Menu Ordering Page v1
Menu Ordering Page v4
Menu Ordering Page v2
Menu Ordering Page v3
Style Guide
UI Design
From the wireframes to testing, I was able to translate a UI design that would be modern and simple for takeout. There had been difficulty of figuring out which filter system would be the most practical for sorting through the food menu items. In the end, I had settled on the design that would provide on the most screen real estate.
Looking back to original site
This was Yang Chow's prior design for the site before I redesigned it. These images serve as a reminder for the audience to reflect back on the original design before previewing the final prototype.
Final design
Through the testing via the wireframes, I had arrived at the final design for Yang Chow's prototype.
Below, the task is to order takeout for 5:00pm today at the Pasadena location and select the food items: Slippery Shrimp and Yang Chow Fried Rice following after. Then, proceed to checkout
I learned a great deal during this case study that helped me simplify my thought process while designing the takeout experience. There were many things, I personally would have done different in terms of research and design. If there had been more time, I would have tried to gain more insight on the modals and homepage. Looking forward, I will try to implement the personal learnings listed below in future case studies.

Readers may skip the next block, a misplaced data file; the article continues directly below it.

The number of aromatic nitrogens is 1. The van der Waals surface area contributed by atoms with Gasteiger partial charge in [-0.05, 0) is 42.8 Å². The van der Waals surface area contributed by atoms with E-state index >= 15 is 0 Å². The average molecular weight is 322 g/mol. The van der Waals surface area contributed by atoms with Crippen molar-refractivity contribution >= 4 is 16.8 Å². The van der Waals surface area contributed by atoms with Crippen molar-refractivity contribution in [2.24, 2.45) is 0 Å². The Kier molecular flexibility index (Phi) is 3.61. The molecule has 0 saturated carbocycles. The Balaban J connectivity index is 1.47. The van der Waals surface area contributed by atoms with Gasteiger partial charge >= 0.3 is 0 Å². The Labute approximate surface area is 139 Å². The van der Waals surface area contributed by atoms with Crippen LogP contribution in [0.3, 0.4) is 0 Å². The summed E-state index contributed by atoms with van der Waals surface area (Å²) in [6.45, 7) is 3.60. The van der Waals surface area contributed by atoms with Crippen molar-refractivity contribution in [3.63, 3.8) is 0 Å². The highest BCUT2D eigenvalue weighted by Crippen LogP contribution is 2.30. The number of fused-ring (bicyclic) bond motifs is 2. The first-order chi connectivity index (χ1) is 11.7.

Personal Learnings
1. Usability Testing
For the final prototype, I ran out of time to do a final test. I think a final test would help identity additional adjustments and improvements for the online takeout experience. Overall, more testing would have helped in general.
2. Design
After finishing the final prototype, I looked back and thought the order details page could be simplified further. From appearance, there is a ton of content on that page that may feel overwhelming for some people. The design could benefit from more testing mentioned prior in learnings that would assist in simplifying the page.
3. Additional Features
If there had been more time, I would have love to build on add on more customization features or add on suggestion panels. Those features would probably improve the experience incrementally.